From Glistening Dew to Deadly Trap: The Remarkable Sundew Plant

Carnivorous Sundews sparkle in the sun and wait for their prey to get caught in the glistening drops of sticky glue covering the leaves on tiny stalks. These fascinating plants are the most diverse of the carnivorous flora, growing in acidic, low-nitrogen fens and bogs on every continent except Antarctica.

There are nearly 200 types of Sundews species, generally classed into 14 subtypes, depending on where they’re native and their growth habit.

Eight species of Sundews and their naturally occurring hybrids grow in pine barrens and boggy areas down the eastern seaboard of the U.S. from Massachusetts to Florida and Mississippi, as well as in Texas, Oregon, and California. These U. S. Sundews are cold-hardy, temperate types that are not commonly available to buy and can be challenging to grow.

However, some of the tropical types, such as Drosera capensis, are frequently available and are good choices for beginning gardeners and school science projects. The highest tropical Sundew concentration is found in South America, South Africa, Australia, and New Zealand.

What Do They Look Like?

drosera spatulta capensis

Sundews come in all shapes and sizes, depending on the species. They are generally small, with an average size of 2 to 8 inches high, but some species can grow 2 to 3 feet. Their leaves can be long and slender, short with spoon-shaped tips, or wide with rounded tips.

Some species grow in an organized basal rosette, while others grow in a seemingly random group of arching leaves.

The upper surface of the leaves is covered with little red stalks called “tentacles” that each produces a drop of clear, sweet-smelling mucilage to snare its prey. The drops sparkling in the sun are what give Sundews their name.

From June to September, the plants send up leafless stalks with buds that open into small, white, or pale pink, 5-petalled flowers. They only open for a few hours, are self-pollinated or pollinated by insects, and then begin their development of seeds.

Why Do They Trap Insects?

drosera spatulta capensis

All green plants, including Sundews, use water, sunlight, and carbon dioxide to make their energy food (sugars) through photosynthesis. Most plants get the rest of their nutrition, such as available nitrogen, phosphorus, potassium, calcium, magnesium, and micronutrients from the soil.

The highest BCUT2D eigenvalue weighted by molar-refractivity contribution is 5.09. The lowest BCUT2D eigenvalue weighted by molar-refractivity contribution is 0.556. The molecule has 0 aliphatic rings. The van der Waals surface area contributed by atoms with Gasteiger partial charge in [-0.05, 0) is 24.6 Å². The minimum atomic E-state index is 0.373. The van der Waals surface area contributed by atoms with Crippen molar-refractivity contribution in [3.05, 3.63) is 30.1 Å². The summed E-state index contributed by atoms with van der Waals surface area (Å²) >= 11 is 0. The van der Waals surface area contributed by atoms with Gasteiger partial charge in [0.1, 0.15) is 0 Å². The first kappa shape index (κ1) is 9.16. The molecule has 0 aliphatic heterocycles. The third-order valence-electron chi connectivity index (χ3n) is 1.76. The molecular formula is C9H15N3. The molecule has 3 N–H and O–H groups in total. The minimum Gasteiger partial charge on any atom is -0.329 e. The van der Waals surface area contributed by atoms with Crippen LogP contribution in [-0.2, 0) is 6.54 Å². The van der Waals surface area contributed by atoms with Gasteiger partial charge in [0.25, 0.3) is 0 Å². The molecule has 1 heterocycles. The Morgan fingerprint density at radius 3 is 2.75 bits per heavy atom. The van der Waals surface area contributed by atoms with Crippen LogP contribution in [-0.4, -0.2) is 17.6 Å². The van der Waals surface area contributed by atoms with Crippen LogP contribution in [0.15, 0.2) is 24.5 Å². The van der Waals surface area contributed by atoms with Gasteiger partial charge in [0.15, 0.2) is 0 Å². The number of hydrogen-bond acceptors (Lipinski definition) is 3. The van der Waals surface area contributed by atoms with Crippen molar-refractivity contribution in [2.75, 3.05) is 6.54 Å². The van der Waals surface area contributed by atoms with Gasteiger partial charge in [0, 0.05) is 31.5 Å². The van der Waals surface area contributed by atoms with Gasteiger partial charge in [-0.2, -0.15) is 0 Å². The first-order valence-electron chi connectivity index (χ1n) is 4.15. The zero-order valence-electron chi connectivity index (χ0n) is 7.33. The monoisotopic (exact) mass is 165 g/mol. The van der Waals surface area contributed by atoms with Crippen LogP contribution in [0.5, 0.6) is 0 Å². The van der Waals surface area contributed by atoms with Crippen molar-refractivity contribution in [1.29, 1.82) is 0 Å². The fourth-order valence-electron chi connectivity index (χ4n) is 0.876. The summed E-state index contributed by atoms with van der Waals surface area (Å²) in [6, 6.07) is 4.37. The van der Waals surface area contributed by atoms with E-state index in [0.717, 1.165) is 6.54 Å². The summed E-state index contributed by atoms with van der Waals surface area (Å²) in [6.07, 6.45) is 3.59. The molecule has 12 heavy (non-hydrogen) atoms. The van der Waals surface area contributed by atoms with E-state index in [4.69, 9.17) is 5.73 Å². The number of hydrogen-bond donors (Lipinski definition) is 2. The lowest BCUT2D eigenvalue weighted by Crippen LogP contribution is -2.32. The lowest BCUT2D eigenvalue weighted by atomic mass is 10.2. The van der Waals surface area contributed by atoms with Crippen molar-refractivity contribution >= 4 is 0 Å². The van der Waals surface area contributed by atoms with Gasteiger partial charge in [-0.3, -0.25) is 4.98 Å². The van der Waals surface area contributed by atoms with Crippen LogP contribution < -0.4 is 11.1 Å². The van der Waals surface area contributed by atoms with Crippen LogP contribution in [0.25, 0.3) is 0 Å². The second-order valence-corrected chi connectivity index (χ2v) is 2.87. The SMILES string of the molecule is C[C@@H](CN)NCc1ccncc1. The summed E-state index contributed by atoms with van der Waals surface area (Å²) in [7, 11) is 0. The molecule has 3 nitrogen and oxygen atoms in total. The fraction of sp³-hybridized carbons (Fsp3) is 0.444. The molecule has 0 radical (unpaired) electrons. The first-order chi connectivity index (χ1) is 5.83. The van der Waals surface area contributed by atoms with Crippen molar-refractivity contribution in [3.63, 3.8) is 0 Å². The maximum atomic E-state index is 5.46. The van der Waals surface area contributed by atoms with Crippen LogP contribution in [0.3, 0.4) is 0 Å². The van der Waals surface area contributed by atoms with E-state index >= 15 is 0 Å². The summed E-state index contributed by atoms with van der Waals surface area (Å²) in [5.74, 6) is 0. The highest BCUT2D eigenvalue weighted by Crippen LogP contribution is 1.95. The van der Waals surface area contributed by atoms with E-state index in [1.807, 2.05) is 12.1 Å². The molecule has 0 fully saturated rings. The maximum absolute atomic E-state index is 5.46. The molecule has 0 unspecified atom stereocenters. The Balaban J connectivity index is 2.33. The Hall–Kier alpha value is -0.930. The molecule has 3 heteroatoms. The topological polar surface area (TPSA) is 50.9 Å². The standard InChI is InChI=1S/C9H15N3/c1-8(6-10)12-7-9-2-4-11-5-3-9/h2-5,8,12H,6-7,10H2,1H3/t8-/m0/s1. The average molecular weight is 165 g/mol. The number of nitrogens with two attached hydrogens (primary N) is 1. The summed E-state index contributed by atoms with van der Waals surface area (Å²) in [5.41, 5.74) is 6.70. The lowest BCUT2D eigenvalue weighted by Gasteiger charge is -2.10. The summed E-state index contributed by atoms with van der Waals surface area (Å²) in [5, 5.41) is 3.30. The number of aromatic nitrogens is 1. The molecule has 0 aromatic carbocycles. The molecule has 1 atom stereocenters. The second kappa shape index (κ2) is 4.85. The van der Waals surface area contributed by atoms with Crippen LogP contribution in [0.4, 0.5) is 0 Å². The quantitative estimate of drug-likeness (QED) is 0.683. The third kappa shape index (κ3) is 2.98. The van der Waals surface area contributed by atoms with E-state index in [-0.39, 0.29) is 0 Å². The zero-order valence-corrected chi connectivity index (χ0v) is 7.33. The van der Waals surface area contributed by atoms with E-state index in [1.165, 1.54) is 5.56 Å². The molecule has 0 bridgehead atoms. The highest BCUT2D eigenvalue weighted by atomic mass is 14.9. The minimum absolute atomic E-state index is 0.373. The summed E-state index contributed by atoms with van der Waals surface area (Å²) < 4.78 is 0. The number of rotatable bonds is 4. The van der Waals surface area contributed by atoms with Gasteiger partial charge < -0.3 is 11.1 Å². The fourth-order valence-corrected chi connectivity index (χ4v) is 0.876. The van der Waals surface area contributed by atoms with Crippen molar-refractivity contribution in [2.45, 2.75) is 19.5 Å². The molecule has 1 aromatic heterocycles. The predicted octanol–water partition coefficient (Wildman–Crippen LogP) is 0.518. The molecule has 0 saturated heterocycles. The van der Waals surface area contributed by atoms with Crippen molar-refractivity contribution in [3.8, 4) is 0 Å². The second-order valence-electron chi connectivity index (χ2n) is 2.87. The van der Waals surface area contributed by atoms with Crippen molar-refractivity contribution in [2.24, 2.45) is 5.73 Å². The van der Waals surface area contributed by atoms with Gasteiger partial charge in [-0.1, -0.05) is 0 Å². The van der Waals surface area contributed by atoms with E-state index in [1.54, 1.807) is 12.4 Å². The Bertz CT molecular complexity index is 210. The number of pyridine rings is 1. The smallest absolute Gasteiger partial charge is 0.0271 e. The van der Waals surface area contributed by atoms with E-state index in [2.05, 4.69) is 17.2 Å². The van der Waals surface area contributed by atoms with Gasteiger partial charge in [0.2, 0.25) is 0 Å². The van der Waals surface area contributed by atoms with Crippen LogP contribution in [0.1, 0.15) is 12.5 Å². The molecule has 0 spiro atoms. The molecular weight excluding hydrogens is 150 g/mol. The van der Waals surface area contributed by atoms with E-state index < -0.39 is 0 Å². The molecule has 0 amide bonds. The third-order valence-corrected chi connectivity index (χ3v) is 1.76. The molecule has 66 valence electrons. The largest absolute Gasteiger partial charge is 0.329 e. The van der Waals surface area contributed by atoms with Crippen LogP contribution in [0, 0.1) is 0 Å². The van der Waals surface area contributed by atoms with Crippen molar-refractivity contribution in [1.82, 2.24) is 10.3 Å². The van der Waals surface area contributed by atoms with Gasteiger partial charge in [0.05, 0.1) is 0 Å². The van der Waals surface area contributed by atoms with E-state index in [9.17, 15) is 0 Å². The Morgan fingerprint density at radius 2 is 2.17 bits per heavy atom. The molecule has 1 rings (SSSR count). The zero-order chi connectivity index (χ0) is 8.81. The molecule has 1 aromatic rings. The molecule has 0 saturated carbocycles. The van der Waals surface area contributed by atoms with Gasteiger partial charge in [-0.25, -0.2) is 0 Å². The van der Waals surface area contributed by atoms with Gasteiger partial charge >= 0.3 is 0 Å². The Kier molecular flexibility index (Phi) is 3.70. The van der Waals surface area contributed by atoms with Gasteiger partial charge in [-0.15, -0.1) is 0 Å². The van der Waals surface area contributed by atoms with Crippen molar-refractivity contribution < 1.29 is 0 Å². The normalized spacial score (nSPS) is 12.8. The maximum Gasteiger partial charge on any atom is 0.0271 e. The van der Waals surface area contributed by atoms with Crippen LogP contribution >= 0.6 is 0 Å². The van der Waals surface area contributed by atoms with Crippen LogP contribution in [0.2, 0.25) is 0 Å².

But since carnivorous plants live in acidic, nutrient-poor bogs and fens where these minerals are unavailable, they have adapted to get their minerals by trapping and digesting insects and other small critters.

How Do They Trap Insects?

drosera with a wasp

The glistening drops of fragrant, sticky glue on the leaves are what attract bugs to the plant. When one gets caught in the glue, the leaf curls over, trapping the insect. Enzymes envelop the bug and break down its body into nutrients that the plant can use.

All temperate and tropical Sundews use the same method of snagging their prey for nutrition.

Sundews Plant Care & Feeding

Drosera capensis
Drosera capensis

It’s important that you know whether you have a temperate or tropical plant because their care is somewhat different. Here are examples of temperate and tropical Sundews that are currently on the market:

Temperate SundewsWhere Native
Drosera filiformis – Threadleaf SundewNova Scotia, Massachusetts, New York, Pennsylvania, New Jersey, North Carolina, and Florida
Drosera × hybrida – natural hybrid of D. filiformis and D. intermediaNew Jersey pine barrens
Drosera intermedia – Oblong-leaved SundewEurope, northeastern Canada, eastern U.S., northern South America, Cuba, Hispaniola
Drosera tracyi (D. filiformis var. tracyi) – Tracy’s SundewSoutheast U.S. Gulf Coast
  
Tropical SundewsWhere Native
Drosera adelae – Lance-leaved SundewQueensland, Australia
Drosera aliciae – Alice SundewCape Province, South Africa
Drosera capensis – Cape SundewCape Province, South Africa
Drosera spatulata – Spoon-leaved SundewSoutheast Asia, Australia, New Zealand

Light

Both temperate and tropical plants need about 4 hours of direct sun a day and the rest of the time in bright, filtered, or indirect light.